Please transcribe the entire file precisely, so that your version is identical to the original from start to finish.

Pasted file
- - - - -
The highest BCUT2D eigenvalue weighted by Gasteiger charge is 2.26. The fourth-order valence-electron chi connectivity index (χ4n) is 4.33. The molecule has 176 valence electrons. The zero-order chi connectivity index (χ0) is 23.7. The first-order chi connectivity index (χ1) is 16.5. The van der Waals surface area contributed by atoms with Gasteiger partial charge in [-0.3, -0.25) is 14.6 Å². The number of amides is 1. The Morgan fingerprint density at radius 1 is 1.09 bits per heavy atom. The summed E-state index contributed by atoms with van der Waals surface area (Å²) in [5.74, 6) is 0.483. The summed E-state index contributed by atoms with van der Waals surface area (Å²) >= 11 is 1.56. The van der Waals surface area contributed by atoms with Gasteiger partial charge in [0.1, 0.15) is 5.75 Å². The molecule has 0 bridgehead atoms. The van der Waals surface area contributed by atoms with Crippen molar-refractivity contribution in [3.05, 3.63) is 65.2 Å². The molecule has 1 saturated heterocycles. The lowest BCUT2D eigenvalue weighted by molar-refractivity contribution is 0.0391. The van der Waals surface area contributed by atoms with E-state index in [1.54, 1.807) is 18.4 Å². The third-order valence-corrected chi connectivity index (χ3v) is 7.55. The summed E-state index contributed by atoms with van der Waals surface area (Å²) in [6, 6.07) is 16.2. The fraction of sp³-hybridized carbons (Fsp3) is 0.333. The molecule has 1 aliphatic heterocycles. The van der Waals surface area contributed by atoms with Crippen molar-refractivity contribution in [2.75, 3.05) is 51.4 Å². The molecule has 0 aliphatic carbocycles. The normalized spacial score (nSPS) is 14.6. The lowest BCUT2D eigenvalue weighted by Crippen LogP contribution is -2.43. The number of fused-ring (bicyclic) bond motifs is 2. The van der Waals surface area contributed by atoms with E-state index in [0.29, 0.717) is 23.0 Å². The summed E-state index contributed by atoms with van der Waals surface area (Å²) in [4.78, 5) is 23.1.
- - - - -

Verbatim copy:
The highest BCUT2D eigenvalue weighted by Gasteiger charge is 2.26. The fourth-order valence-electron chi connectivity index (χ4n) is 4.33. The molecule has 176 valence electrons. The zero-order chi connectivity index (χ0) is 23.7. The first-order chi connectivity index (χ1) is 16.5. The van der Waals surface area contributed by atoms with Gasteiger partial charge in [-0.3, -0.25) is 14.6 Å². The number of amides is 1. The Morgan fingerprint density at radius 1 is 1.09 bits per heavy atom. The summed E-state index contributed by atoms with van der Waals surface area (Å²) in [5.74, 6) is 0.483. The summed E-state index contributed by atoms with van der Waals surface area (Å²) >= 11 is 1.56. The van der Waals surface area contributed by atoms with Gasteiger partial charge in [0.1, 0.15) is 5.75 Å². The molecule has 0 bridgehead atoms. The van der Waals surface area contributed by atoms with Crippen molar-refractivity contribution in [3.05, 3.63) is 65.2 Å². The molecule has 1 saturated heterocycles. The lowest BCUT2D eigenvalue weighted by molar-refractivity contribution is 0.0391. The van der Waals surface area contributed by atoms with E-state index in [1.54, 1.807) is 18.4 Å². The third-order valence-corrected chi connectivity index (χ3v) is 7.55. The summed E-state index contributed by atoms with van der Waals surface area (Å²) in [6, 6.07) is 16.2. The fraction of sp³-hybridized carbons (Fsp3) is 0.333. The molecule has 1 aliphatic heterocycles. The van der Waals surface area contributed by atoms with Crippen molar-refractivity contribution in [2.75, 3.05) is 51.4 Å². The molecule has 0 aliphatic carbocycles. The normalized spacial score (nSPS) is 14.6. The lowest BCUT2D eigenvalue weighted by Crippen LogP contribution is -2.43. The number of fused-ring (bicyclic) bond motifs is 2. The van der Waals surface area contributed by atoms with E-state index in [0.29, 0.717) is 23.0 Å². The summed E-state index contributed by atoms with van der Waals surface area (Å²) in [4.78, 5) is 23.1.